American Compass’s Oren Cass talks with the Times of London about the vein of pro-worker conservatism that is emerging out of Trumpism.
“Thin on detail though Trumpism may be, Mr Cass has launched a new think tank, American Compass, in the belief that it has opened the door to a radical reimagining of Republican orthodoxy.
He believes conservatives need to dramatically change their approach to benefit the lives of working-class Americans, who he defines simply as those without a degree. Before Mr Trump, he said, “there was a current within conservatism that wanted to bring these things to the fore, but the establishment view was that that was not what the American right of centre was interested in or should be about. I think Trump showed that a lot of the existing assumptions about the politics of it needed to be rethought.
‘The very fact of his success underscored that how things were going for Americans, economically in particular, was not as good as the standard free market narrative said.’
Mr Cass believes that Republicans need to be more sceptical of globalisation and free trade, to embrace trade unions, both to empower workers in local communities and workplaces and as a way of taking government out of the picture, and to find new ways of getting people into stable jobs without requiring them to go to university first. It is a policy prescription not dissimilar from the kind of post-liberal conservatism Theresa May and Nick Timothy, her former chief of staff, were developing before their 2017 election failure.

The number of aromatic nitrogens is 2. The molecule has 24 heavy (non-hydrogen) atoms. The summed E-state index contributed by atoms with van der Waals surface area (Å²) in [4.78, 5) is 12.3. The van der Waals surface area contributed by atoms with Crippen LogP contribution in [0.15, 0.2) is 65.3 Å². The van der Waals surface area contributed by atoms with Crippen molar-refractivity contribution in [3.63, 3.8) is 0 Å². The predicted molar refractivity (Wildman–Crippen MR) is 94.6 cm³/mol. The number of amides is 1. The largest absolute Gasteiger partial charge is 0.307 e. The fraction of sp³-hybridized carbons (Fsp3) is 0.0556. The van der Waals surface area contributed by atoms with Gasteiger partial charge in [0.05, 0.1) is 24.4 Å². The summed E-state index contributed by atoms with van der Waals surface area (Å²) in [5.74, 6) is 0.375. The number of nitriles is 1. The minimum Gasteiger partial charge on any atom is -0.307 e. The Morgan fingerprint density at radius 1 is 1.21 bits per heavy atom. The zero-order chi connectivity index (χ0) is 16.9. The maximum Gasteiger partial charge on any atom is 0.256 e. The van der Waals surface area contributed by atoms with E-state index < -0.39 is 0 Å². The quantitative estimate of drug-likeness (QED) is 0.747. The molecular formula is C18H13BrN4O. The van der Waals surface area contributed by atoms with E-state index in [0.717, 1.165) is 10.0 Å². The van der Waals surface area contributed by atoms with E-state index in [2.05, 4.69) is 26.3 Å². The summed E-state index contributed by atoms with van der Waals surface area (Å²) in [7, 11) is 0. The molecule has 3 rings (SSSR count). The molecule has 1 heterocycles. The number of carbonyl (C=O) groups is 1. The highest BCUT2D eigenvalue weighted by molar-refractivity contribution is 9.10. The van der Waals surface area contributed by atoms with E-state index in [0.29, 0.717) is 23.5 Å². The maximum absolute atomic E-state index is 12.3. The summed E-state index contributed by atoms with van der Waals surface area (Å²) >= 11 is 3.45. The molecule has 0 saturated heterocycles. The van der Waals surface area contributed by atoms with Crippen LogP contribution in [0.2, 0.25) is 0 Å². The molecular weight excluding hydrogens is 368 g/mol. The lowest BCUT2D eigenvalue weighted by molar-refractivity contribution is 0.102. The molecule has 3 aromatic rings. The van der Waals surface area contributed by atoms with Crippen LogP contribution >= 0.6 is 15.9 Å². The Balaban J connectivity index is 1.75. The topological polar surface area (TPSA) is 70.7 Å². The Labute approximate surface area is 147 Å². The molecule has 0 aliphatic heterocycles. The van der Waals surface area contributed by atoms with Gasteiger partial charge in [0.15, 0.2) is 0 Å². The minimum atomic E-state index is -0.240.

Mr Cass sees this as the agenda for improving the lives of the new voters Mr Trump brought into the Republican coalition. However, he is frustrated by a White House and Congressional leadership which he believes have retreated into comfortable conservatism.
Amid the coronavirus crisis, he said, it became clear that the administration ‘while in theory radical and disruptive, has in fact been captured by the Larry Kudlow and Stephen Moore [both economic advisers] crowd, so all you hear from them are these bizarrely tone deaf and nonsensical tax cuts.’ In the Senate, Mitch McConnell’s proposals had ‘nothing there,’ he said. ‘All their playbook has is tax cuts and deregulation’.
Mr Cass identified three Republican senators — Tom Cotton of Arkansas, Josh Hawley of Missouri and Marco Rubio of Florida — ready to challenge old Republican orthodoxy.
They are all on the up: Mr Cotton and Mr Hawley are both regularly talked of as 2024 presidential contenders, while Mr Rubio, who ran in 2016 against Mr Trump, may well try again.
They have all broken, in different ways, with the conventional pro-growth, free trading conservatism of Reagan and his successors: Mr Cotton believes China should be cut out of much of America’s supply chains, Mr Hawley wants the government to leave the World Trade Organisation and oversee capital inflows, and Mr Rubio has begun talking of a ‘common good capitalism’ which moves beyond prioritising economic growth above all else.
Whenever the president leaves office, Mr Cass foresees a fight between post-Trumpism — those who will say ‘we already needed to go in a different direction, that should now be more obvious than ever, let’s get going’ — and pre-Trumpism: those who will say ‘great that that’s over, let’s get back to what we were doing’.”